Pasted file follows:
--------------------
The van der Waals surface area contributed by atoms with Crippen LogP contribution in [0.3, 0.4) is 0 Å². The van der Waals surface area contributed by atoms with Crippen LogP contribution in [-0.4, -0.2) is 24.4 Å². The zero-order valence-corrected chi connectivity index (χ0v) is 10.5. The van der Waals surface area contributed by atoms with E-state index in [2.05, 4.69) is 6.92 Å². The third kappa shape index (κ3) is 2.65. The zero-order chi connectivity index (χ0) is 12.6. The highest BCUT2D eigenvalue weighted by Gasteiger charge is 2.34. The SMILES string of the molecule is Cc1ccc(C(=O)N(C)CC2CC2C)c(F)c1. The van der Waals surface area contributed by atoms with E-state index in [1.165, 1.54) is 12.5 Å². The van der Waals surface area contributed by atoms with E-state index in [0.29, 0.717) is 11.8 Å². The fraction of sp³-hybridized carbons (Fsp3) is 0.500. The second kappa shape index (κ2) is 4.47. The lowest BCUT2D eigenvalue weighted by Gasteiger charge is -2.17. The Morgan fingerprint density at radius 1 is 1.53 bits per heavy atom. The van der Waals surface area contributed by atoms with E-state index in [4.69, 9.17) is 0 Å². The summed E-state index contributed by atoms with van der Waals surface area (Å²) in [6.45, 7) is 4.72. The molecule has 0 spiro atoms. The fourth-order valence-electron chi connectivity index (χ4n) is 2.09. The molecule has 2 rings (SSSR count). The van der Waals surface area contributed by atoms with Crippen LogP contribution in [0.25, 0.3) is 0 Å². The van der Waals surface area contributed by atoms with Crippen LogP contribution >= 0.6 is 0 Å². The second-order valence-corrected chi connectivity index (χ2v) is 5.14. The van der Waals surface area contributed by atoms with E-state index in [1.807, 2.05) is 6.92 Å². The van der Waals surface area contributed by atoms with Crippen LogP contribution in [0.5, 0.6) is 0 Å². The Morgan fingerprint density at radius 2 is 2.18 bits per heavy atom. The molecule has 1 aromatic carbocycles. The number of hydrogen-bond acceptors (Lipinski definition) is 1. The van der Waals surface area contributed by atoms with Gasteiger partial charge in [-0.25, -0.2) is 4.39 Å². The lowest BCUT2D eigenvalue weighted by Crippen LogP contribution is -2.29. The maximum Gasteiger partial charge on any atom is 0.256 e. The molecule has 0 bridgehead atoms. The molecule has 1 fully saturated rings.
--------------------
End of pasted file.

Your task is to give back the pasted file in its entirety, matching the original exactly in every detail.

The van der Waals surface area contributed by atoms with Crippen LogP contribution in [0.3, 0.4) is 0 Å². The van der Waals surface area contributed by atoms with Crippen LogP contribution in [-0.4, -0.2) is 24.4 Å². The zero-order valence-corrected chi connectivity index (χ0v) is 10.5. The van der Waals surface area contributed by atoms with E-state index in [2.05, 4.69) is 6.92 Å². The third kappa shape index (κ3) is 2.65. The zero-order chi connectivity index (χ0) is 12.6. The highest BCUT2D eigenvalue weighted by Gasteiger charge is 2.34. The SMILES string of the molecule is Cc1ccc(C(=O)N(C)CC2CC2C)c(F)c1. The van der Waals surface area contributed by atoms with E-state index in [1.165, 1.54) is 12.5 Å². The van der Waals surface area contributed by atoms with E-state index in [0.29, 0.717) is 11.8 Å². The fraction of sp³-hybridized carbons (Fsp3) is 0.500. The second kappa shape index (κ2) is 4.47. The lowest BCUT2D eigenvalue weighted by Gasteiger charge is -2.17. The Morgan fingerprint density at radius 1 is 1.53 bits per heavy atom. The van der Waals surface area contributed by atoms with E-state index in [4.69, 9.17) is 0 Å². The summed E-state index contributed by atoms with van der Waals surface area (Å²) in [6.45, 7) is 4.72. The molecule has 0 spiro atoms. The fourth-order valence-electron chi connectivity index (χ4n) is 2.09. The molecule has 2 rings (SSSR count). The van der Waals surface area contributed by atoms with Crippen LogP contribution in [0.25, 0.3) is 0 Å². The van der Waals surface area contributed by atoms with Crippen LogP contribution >= 0.6 is 0 Å². The second-order valence-corrected chi connectivity index (χ2v) is 5.14. The van der Waals surface area contributed by atoms with E-state index in [1.807, 2.05) is 6.92 Å². The van der Waals surface area contributed by atoms with Crippen LogP contribution in [0.5, 0.6) is 0 Å². The Morgan fingerprint density at radius 2 is 2.18 bits per heavy atom. The molecule has 1 aromatic carbocycles. The number of hydrogen-bond acceptors (Lipinski definition) is 1. The van der Waals surface area contributed by atoms with Gasteiger partial charge in [-0.25, -0.2) is 4.39 Å². The lowest BCUT2D eigenvalue weighted by Crippen LogP contribution is -2.29. The maximum Gasteiger partial charge on any atom is 0.256 e. The molecule has 0 bridgehead atoms. The molecule has 1 fully saturated rings.